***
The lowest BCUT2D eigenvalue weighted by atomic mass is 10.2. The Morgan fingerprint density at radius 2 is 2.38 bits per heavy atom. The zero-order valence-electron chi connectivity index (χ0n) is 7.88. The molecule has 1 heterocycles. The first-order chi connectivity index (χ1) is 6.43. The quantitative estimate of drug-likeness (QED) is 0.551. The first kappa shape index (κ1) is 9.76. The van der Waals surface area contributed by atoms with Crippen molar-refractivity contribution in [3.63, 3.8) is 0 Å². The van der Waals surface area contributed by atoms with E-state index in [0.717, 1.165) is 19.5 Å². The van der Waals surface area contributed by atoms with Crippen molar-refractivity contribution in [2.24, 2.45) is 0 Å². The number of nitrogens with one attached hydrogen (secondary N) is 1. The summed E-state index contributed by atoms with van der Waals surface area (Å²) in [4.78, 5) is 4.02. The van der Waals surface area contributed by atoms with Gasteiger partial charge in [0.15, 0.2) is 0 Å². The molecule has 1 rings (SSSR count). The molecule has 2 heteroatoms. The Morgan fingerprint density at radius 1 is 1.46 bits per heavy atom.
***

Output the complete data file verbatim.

The lowest BCUT2D eigenvalue weighted by atomic mass is 10.2. The Morgan fingerprint density at radius 2 is 2.38 bits per heavy atom. The zero-order valence-electron chi connectivity index (χ0n) is 7.88. The molecule has 1 heterocycles. The first-order chi connectivity index (χ1) is 6.43. The quantitative estimate of drug-likeness (QED) is 0.551. The first kappa shape index (κ1) is 9.76. The van der Waals surface area contributed by atoms with Crippen molar-refractivity contribution in [3.63, 3.8) is 0 Å². The van der Waals surface area contributed by atoms with E-state index in [0.717, 1.165) is 19.5 Å². The van der Waals surface area contributed by atoms with Crippen molar-refractivity contribution in [2.24, 2.45) is 0 Å². The number of nitrogens with one attached hydrogen (secondary N) is 1. The summed E-state index contributed by atoms with van der Waals surface area (Å²) in [4.78, 5) is 4.02. The van der Waals surface area contributed by atoms with Gasteiger partial charge in [0.15, 0.2) is 0 Å². The molecule has 1 rings (SSSR count). The molecule has 2 heteroatoms. The Morgan fingerprint density at radius 1 is 1.46 bits per heavy atom.